Subdomains can include path information, for example, example.com/secure, but cannot specify ports.

    • A path. For example, /myapp.

    • No value, in which case nothing is specified before the | character. Conditional rules that do not specify the incoming request's domain apply to every incoming request.

  • URL

    Specifies the URL to which redirect incoming logout requests. The URL may be an AM instance, an AM site, or a website other than AM.

    When redirecting to AM, specify the URL of an AM instance or site in the format protocol://FQDN[:port]/URI/oauth2/authorize, where the port is optional if it is 80 or 443. For example, https://openam.example.com/openam/oauth2/authorize.

    When redirecting to a website other than AM, specify a URL in the format protocol://FQDN[:port]/URI, where the port is optional if it is 80 or 443. For example, https://myweb.example.com/authApp.

    Important

    Java agent requests contain a number of parameters required by AM's oauth2/authorize endpoint. When you configure conditional login so the Java agent does not redirect to AM, ensure that the final request to AM contains the following parameters:

    • response_type=id_token

    • scope=openid

    • response_mode=form_post

    • nonce=one_off_code

    • client_id=agent_profile_name

    • agent_realm=agent_realm_name

    • redirect_uri=agent_CDSSO_endpoint

    An example of the call that should reach AM would look similar to the following:

    https://openam.example.com:443/openam/oauth2/authorize
    ?scope=openid
    &response_type=id_token
    &agent_realm=%2F
    &redirect_uri=http%3A%2F%2Fopenam.example.com%3A9080%2Ffrqa%2FsunwCDSSORedirectURI
    &nonce=sf2fc384a07b7668e05fc6c26c01edf1bac8a3b55
    &client_id=myJEEAgent
    &response_mode=form_post

    Failure to maintain these parameters when redirecting to AM may cause unexpected problems, such as redirect loops.

    If the redirection URL is not specified, the Java agent redirects the request to the AM instance or site specified by the following bootstrap properties:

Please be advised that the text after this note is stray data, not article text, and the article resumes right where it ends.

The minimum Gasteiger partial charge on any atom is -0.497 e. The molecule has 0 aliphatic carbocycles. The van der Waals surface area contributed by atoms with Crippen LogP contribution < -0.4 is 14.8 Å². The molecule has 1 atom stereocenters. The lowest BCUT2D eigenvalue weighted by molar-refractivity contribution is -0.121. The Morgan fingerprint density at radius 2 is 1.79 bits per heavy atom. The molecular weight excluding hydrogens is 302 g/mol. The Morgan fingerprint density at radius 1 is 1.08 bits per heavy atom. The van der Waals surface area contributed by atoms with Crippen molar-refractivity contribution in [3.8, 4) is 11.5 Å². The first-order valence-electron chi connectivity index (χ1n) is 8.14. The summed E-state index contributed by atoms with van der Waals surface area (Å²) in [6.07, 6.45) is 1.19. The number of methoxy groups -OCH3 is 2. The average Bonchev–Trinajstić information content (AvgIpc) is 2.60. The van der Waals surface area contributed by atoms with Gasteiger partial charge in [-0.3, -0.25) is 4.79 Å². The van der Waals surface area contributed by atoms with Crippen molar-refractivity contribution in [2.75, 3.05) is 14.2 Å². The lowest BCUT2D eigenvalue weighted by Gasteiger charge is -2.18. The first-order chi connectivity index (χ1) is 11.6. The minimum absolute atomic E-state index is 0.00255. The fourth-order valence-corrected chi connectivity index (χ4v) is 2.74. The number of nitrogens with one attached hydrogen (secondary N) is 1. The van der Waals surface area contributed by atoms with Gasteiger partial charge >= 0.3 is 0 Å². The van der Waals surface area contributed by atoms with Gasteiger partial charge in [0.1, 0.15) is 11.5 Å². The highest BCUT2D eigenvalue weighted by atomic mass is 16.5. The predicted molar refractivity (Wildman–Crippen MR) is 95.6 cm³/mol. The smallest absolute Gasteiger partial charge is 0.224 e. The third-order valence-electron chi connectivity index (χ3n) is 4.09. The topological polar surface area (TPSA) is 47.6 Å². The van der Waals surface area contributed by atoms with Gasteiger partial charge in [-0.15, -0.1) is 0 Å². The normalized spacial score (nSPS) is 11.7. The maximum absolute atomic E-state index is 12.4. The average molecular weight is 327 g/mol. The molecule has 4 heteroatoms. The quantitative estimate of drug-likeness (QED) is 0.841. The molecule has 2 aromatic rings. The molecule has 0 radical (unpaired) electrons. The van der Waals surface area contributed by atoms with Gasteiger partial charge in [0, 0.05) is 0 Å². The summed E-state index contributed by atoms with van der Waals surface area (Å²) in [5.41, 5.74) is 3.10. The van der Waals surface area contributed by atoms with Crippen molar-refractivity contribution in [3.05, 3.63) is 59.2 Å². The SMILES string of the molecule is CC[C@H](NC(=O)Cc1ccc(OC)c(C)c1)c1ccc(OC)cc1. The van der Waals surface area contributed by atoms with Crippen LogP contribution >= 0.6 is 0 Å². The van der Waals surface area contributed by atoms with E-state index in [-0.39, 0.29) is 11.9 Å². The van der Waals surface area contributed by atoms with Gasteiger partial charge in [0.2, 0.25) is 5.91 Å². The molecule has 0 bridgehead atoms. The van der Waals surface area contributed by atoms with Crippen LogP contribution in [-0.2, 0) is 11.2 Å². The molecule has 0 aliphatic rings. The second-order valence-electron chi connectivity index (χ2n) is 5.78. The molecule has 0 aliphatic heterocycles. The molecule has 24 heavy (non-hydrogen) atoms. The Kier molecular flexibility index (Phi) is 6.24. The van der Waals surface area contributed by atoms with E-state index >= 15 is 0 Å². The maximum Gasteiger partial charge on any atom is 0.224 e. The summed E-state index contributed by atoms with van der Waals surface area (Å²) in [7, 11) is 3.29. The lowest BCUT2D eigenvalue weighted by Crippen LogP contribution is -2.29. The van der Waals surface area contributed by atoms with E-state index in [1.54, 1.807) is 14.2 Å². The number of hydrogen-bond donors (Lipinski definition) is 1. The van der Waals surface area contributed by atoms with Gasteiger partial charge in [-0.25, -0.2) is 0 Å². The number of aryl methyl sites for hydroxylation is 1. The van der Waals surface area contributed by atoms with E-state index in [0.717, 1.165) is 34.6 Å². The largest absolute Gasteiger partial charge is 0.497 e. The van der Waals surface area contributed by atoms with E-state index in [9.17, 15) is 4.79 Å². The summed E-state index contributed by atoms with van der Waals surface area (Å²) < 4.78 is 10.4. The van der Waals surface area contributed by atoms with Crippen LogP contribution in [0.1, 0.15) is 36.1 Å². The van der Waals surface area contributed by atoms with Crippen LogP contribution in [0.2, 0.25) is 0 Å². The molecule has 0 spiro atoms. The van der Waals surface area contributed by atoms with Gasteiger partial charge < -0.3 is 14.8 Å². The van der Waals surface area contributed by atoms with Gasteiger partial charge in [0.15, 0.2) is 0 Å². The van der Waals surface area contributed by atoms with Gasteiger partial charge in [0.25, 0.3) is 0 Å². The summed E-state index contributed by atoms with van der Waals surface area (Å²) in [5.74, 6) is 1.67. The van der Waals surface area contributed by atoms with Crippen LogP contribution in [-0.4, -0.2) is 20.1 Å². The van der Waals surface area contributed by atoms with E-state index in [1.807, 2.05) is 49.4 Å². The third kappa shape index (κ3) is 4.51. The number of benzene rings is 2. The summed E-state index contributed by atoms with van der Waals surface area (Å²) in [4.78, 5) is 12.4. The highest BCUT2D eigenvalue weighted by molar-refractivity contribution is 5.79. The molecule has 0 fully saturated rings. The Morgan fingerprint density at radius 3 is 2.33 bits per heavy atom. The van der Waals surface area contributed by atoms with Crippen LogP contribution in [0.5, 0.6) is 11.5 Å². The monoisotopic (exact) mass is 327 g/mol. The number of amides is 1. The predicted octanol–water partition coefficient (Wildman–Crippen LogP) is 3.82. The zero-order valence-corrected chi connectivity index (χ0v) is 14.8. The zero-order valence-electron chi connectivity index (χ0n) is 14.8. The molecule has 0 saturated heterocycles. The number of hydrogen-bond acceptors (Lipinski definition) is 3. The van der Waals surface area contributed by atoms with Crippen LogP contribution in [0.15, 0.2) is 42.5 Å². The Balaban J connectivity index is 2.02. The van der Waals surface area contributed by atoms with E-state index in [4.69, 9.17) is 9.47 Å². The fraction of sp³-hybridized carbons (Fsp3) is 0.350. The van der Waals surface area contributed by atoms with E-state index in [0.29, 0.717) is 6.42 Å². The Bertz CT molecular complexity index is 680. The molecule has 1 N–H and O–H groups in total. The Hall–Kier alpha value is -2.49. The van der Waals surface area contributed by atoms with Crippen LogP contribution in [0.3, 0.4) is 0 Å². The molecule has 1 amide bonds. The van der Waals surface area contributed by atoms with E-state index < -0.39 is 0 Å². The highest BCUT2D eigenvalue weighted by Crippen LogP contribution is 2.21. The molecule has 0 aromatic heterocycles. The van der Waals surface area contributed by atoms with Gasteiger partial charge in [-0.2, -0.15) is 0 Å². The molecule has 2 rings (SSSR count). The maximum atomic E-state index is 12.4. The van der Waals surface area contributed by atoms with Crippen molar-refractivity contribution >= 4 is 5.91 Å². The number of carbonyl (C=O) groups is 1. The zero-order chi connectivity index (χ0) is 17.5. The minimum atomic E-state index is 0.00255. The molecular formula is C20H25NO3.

com.iplanet.am.server.protocol://com.iplanet.am.server.host:com.iplanet.am.server.port/com.iplanet.am.services.deploymentDescriptor
  • ?realm=value&module=value2&service=value3

    Specifies parameters that can be added to the URL, such as:

    • realm, which specifies the realm the user should log in. For example, ?realm=marketplace.

      The realm can also be specified in the URL. For example, if the user should log into the /customers realm, construct the URL as https://openam.example.com/openam/oauth2/realms/root/realms/customers/authorize and do not add the realm parameter.

    • module, which specifies the authentication module the user authenticates against. For example, ?module=myAuthModule.

    • service, which specifies an authentication chain or tree the user authenticates against. For example, ?service=myAuthChain.

    Chain parameters with an & character, for example, realm=value&service=value.

Examples:

org.forgerock.openam.agents.config.conditional.login.url[0]=example.com|https://openam.example.com/openam/oauth2/authorize
  org.forgerock.openam.agents.config.conditional.login.url[1]=myapp.domain.com|https://openam2.example.com/openam/oauth2/authorize?realm=sales
  org.forgerock.openam.agents.config.conditional.login.url[2]=sales.example.com/marketplace|?realm=marketplace
 org.forgerock.openam.agents.config.conditional.login.url[3]=|https://openam3.example.com/openam/oauth2/authorize?realm=customers&module=myAuthModule

Property: org.forgerock.openam.agents.config.conditional.login.url[n]=[Domain]|[URL][?realm=value&module=value2&service=value3]

Hot-swap: Yes

Login URL Prioritized

This property does not apply to Java Agents 5, although it may appear in the AM console.

Property: com.sun.identity.agents.config.login.url.prioritized

Login URL Probe

This property does not apply to Java Agents 5, although it may appear in the AM console.

Property: com.sun.identity.agents.config.login.url.probe.enabled

Login URL Probe Timeout